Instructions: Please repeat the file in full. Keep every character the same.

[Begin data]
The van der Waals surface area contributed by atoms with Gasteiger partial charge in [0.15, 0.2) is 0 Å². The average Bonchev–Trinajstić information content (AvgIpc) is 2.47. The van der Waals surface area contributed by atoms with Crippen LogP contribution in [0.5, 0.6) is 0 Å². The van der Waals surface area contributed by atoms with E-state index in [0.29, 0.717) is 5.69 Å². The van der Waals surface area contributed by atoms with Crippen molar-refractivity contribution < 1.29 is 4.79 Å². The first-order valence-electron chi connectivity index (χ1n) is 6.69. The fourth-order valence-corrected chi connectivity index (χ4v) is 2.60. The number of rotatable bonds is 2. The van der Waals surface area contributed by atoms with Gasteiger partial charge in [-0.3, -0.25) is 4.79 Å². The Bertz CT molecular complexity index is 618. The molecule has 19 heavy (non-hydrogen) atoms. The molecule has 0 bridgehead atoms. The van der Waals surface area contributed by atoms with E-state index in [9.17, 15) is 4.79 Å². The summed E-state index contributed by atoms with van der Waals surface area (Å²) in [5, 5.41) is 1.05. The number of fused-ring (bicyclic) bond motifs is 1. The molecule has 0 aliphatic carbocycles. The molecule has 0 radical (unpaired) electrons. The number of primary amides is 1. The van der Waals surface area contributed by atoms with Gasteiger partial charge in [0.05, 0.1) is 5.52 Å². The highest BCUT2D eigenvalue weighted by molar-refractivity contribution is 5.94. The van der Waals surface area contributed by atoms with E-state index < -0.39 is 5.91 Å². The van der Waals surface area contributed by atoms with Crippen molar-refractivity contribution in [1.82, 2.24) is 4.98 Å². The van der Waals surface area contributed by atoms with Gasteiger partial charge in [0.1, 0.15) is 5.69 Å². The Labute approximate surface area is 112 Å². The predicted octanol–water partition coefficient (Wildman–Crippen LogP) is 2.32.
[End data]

The van der Waals surface area contributed by atoms with Gasteiger partial charge in [0.15, 0.2) is 0 Å². The average Bonchev–Trinajstić information content (AvgIpc) is 2.47. The van der Waals surface area contributed by atoms with Crippen LogP contribution in [0.5, 0.6) is 0 Å². The van der Waals surface area contributed by atoms with E-state index in [0.29, 0.717) is 5.69 Å². The van der Waals surface area contributed by atoms with Crippen molar-refractivity contribution < 1.29 is 4.79 Å². The first-order valence-electron chi connectivity index (χ1n) is 6.69. The fourth-order valence-corrected chi connectivity index (χ4v) is 2.60. The number of rotatable bonds is 2. The van der Waals surface area contributed by atoms with Gasteiger partial charge in [-0.3, -0.25) is 4.79 Å². The Bertz CT molecular complexity index is 618. The molecule has 19 heavy (non-hydrogen) atoms. The molecule has 0 bridgehead atoms. The van der Waals surface area contributed by atoms with E-state index in [9.17, 15) is 4.79 Å². The summed E-state index contributed by atoms with van der Waals surface area (Å²) in [5, 5.41) is 1.05. The number of fused-ring (bicyclic) bond motifs is 1. The molecule has 0 aliphatic carbocycles. The molecule has 0 radical (unpaired) electrons. The number of primary amides is 1. The van der Waals surface area contributed by atoms with Gasteiger partial charge in [0.05, 0.1) is 5.52 Å². The highest BCUT2D eigenvalue weighted by molar-refractivity contribution is 5.94. The van der Waals surface area contributed by atoms with E-state index < -0.39 is 5.91 Å². The van der Waals surface area contributed by atoms with Crippen molar-refractivity contribution in [1.82, 2.24) is 4.98 Å². The van der Waals surface area contributed by atoms with Gasteiger partial charge in [0.1, 0.15) is 5.69 Å². The Labute approximate surface area is 112 Å². The predicted octanol–water partition coefficient (Wildman–Crippen LogP) is 2.32.